MLB Diversity Business Summit Day Two Recap: Jackie Robinson Day

jackie robinson day mlb business


Jackie Robinson is the reason why myself, and so many others are able to get a foot in the proverbial door of the sports world. Robinson so transcends the world of just baseball and sports as a whole, he represents the possibility of hope through self confidence and determination.

On this very special and unique Jackie Robinson Day, I had the privilege of being in the audience for day two of the Diversity Business Summit, to hear from Commissioner Bud Selig–the man who made this day a veritable holiday, which is why April 15, 1947 is so special.

Day two of the Diversity Business Summit started off with some wise words from some very wise men, a panel which included Hal Steinbrenner (Yankees owner), Stuart Sternberg (Rays owner) and Tom Ricketts (Chairman of the Cubs) all offered up tips to crowd of aspiring MLB employees. The overall message was a mixed one–exude confidence over cockiness (as Steinbrenner noted) and bring good products and ideas to the table to get your point across.

The topic of how to get more African Americans, in particular, back in the game was a prevailing theme of the Summit and one which needs tackling. But you will find that there is no easy black and white answer, as Sternberg alluded to the issue of lack of African Americans is deeply rooted–one can even cite the lack of father figures in the community as a reason why the game isn’t being passed down. Baseball is generally introduced to youngsters as a game of catch and if no one is around to play, how can you expect that same black youth to cultivate a love of baseball early on? It’s points like that which make you understand that while strides are being made there’s much more internal work to do.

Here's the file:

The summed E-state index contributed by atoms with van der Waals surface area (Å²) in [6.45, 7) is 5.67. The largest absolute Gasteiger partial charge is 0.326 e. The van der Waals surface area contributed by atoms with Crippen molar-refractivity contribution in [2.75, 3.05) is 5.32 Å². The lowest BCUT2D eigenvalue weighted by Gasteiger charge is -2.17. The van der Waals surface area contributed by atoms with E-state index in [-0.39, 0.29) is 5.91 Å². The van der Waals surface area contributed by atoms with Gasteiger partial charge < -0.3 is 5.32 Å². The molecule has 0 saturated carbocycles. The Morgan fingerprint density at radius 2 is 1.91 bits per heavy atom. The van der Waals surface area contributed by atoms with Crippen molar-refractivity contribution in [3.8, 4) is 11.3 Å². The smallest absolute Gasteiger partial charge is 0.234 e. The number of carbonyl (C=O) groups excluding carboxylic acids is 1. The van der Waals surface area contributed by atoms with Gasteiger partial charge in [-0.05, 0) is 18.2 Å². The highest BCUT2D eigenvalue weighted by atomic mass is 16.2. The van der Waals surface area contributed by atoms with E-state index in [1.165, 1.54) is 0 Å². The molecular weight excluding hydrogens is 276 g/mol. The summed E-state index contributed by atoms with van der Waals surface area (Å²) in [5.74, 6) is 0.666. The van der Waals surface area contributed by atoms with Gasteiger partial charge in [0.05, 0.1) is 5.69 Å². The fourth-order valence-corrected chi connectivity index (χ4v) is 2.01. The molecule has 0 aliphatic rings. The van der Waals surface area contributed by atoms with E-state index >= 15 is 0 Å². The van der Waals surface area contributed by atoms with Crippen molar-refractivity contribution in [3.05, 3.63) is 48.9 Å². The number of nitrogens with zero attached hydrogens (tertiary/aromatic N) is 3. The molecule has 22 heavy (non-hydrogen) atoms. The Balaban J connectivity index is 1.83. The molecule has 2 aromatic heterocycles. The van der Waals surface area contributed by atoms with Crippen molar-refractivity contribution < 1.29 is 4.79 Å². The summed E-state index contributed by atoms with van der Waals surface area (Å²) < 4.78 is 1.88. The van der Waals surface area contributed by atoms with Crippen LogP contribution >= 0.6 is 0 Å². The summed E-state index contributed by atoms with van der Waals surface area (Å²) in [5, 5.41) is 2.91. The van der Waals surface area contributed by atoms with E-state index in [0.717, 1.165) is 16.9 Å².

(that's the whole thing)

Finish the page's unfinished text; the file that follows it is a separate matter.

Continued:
The day was of course all about Jackie Robinson and his legacy, rain postponed the Yankees vs Cubs game to Wednesday so all festivities including a tribute to Nelson Mandala and the unveiling of his plaque will be broadcasted Wednesday. The closing of the Summit was headlined by Jackie Robinson’s daughter, Sharon, who presented a plaque to Selig with the number ’42’ in Dodger blue.

selig jackie plaque

An emotional Sharon Robinson gave tribute to Selig for being a constant driver of diversity in the sport and for paying homage to her father on an annual basis. After a very impassioned speech by the Commissioner the floor opened for questions and I used the opportunity to ask Selig if he thinks the groundwork has been laid to continue the emphasis and spirit of diversity when his tenure is officially over. Without hesitation he confidentially reassured the masses that the game will never give up on diversity and will always work tirelessly to continue Jackie’s legacy.

Whatever your opinion on Selig, there’s no arguing that he has always made it his mission to go above and beyond to embrace that same message Branch Rickey set forth in 1947–making the pastime true to its form and including all, on and off the field.

My two days spent at the Diversity Business Summit were ones which were extremely impactful both professionally and personally. Everyone left with a grand sense of achievement and fulfillment. The opportunity of a lifetime was put right in front of us and now it is up to us to seal the deal.

Jackie Robinson knocked down the barriers, but now it up to us and future generations to make sure those barriers stay down.

One thought on “MLB Diversity Business Summit Day Two Recap: Jackie Robinson Day

  • The reason you see less African-Americans and baseball is the fact that teams spend more money in the Latin players because they’re cheaper. Look at all the teams that have academies in different parts of South America. Cheap labor they can cultivate don’t have to pay as much. There are plenty of good African-American baseball players in college, but teams doesn’t want spend the money to pay them. So they get the players they have rights to in their academies. Plus they can sing Latin players at a younger age, different rules when you leave the US.

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